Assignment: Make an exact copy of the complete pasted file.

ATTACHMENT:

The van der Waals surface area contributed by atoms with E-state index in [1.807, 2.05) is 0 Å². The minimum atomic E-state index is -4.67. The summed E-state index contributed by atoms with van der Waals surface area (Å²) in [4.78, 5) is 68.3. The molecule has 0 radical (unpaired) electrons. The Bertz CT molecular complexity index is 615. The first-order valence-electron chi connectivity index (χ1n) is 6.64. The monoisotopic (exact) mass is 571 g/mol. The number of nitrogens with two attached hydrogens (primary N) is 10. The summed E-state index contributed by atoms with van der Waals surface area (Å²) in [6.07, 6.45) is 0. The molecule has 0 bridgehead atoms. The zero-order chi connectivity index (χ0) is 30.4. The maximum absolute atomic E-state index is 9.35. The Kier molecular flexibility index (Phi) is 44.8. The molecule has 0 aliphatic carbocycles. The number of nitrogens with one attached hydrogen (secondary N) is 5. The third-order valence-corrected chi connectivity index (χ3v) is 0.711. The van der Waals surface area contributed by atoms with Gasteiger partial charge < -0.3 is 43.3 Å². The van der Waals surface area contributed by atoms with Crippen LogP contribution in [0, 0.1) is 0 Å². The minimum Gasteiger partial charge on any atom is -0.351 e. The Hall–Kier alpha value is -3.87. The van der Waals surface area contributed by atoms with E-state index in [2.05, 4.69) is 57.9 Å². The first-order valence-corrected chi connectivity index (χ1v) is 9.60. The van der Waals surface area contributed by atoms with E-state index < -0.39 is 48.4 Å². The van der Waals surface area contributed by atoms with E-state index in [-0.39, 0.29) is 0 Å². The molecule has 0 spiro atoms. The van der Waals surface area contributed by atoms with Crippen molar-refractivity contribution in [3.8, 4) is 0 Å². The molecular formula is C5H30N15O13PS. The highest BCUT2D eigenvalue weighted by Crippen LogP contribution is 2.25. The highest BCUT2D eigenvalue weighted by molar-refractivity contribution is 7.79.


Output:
The van der Waals surface area contributed by atoms with E-state index in [1.807, 2.05) is 0 Å². The minimum atomic E-state index is -4.67. The summed E-state index contributed by atoms with van der Waals surface area (Å²) in [4.78, 5) is 68.3. The molecule has 0 radical (unpaired) electrons. The Bertz CT molecular complexity index is 615. The first-order valence-electron chi connectivity index (χ1n) is 6.64. The monoisotopic (exact) mass is 571 g/mol. The number of nitrogens with two attached hydrogens (primary N) is 10. The summed E-state index contributed by atoms with van der Waals surface area (Å²) in [6.07, 6.45) is 0. The molecule has 0 bridgehead atoms. The zero-order chi connectivity index (χ0) is 30.4. The maximum absolute atomic E-state index is 9.35. The Kier molecular flexibility index (Phi) is 44.8. The molecule has 0 aliphatic carbocycles. The number of nitrogens with one attached hydrogen (secondary N) is 5. The third-order valence-corrected chi connectivity index (χ3v) is 0.711. The van der Waals surface area contributed by atoms with Gasteiger partial charge < -0.3 is 43.3 Å². The van der Waals surface area contributed by atoms with Crippen LogP contribution in [0, 0.1) is 0 Å². The minimum Gasteiger partial charge on any atom is -0.351 e. The Hall–Kier alpha value is -3.87. The van der Waals surface area contributed by atoms with E-state index in [2.05, 4.69) is 57.9 Å². The first-order valence-corrected chi connectivity index (χ1v) is 9.60. The van der Waals surface area contributed by atoms with E-state index < -0.39 is 48.4 Å². The van der Waals surface area contributed by atoms with E-state index in [-0.39, 0.29) is 0 Å². The molecule has 0 spiro atoms. The van der Waals surface area contributed by atoms with Crippen molar-refractivity contribution in [3.8, 4) is 0 Å². The molecular formula is C5H30N15O13PS. The highest BCUT2D eigenvalue weighted by Crippen LogP contribution is 2.25. The highest BCUT2D eigenvalue weighted by molar-refractivity contribution is 7.79.